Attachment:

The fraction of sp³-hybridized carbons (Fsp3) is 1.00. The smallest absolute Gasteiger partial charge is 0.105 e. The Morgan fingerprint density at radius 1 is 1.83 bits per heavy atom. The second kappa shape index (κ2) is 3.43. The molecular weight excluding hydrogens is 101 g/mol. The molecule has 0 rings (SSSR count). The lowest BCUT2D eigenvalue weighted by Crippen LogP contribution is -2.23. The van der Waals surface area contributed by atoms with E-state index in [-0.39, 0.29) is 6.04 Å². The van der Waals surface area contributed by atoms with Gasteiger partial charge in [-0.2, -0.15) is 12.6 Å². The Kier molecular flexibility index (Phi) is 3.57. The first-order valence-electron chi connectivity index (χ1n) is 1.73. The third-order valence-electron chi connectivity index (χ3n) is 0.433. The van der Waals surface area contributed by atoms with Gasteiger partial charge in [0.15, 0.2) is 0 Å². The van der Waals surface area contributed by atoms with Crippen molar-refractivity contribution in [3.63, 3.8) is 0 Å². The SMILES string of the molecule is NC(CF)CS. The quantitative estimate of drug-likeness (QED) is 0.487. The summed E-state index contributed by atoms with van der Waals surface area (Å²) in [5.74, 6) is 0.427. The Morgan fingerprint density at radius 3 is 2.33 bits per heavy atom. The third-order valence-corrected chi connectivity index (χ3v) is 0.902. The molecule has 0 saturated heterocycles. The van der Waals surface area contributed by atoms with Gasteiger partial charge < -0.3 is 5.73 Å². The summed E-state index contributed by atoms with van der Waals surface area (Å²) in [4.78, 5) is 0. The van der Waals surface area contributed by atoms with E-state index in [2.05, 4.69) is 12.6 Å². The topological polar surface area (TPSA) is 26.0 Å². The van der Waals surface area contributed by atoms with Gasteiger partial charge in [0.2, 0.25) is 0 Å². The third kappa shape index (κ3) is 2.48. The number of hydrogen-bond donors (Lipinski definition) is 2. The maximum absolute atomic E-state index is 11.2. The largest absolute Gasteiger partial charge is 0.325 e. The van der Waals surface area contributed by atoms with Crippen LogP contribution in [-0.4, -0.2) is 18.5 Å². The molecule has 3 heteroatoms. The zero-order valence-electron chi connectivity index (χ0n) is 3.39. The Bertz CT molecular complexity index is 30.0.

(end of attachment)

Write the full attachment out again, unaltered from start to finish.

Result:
The fraction of sp³-hybridized carbons (Fsp3) is 1.00. The smallest absolute Gasteiger partial charge is 0.105 e. The Morgan fingerprint density at radius 1 is 1.83 bits per heavy atom. The second kappa shape index (κ2) is 3.43. The molecular weight excluding hydrogens is 101 g/mol. The molecule has 0 rings (SSSR count). The lowest BCUT2D eigenvalue weighted by Crippen LogP contribution is -2.23. The van der Waals surface area contributed by atoms with E-state index in [-0.39, 0.29) is 6.04 Å². The van der Waals surface area contributed by atoms with Gasteiger partial charge in [-0.2, -0.15) is 12.6 Å². The Kier molecular flexibility index (Phi) is 3.57. The first-order valence-electron chi connectivity index (χ1n) is 1.73. The third-order valence-electron chi connectivity index (χ3n) is 0.433. The van der Waals surface area contributed by atoms with Gasteiger partial charge in [0.15, 0.2) is 0 Å². The van der Waals surface area contributed by atoms with Crippen molar-refractivity contribution in [3.63, 3.8) is 0 Å². The SMILES string of the molecule is NC(CF)CS. The quantitative estimate of drug-likeness (QED) is 0.487. The summed E-state index contributed by atoms with van der Waals surface area (Å²) in [5.74, 6) is 0.427. The Morgan fingerprint density at radius 3 is 2.33 bits per heavy atom. The third-order valence-corrected chi connectivity index (χ3v) is 0.902. The molecule has 0 saturated heterocycles. The van der Waals surface area contributed by atoms with Gasteiger partial charge < -0.3 is 5.73 Å². The summed E-state index contributed by atoms with van der Waals surface area (Å²) in [4.78, 5) is 0. The van der Waals surface area contributed by atoms with E-state index in [2.05, 4.69) is 12.6 Å². The topological polar surface area (TPSA) is 26.0 Å². The van der Waals surface area contributed by atoms with Gasteiger partial charge in [0.2, 0.25) is 0 Å². The third kappa shape index (κ3) is 2.48. The number of hydrogen-bond donors (Lipinski definition) is 2. The maximum absolute atomic E-state index is 11.2. The largest absolute Gasteiger partial charge is 0.325 e. The van der Waals surface area contributed by atoms with Crippen LogP contribution in [-0.4, -0.2) is 18.5 Å². The molecule has 3 heteroatoms. The zero-order valence-electron chi connectivity index (χ0n) is 3.39. The Bertz CT molecular complexity index is 30.0.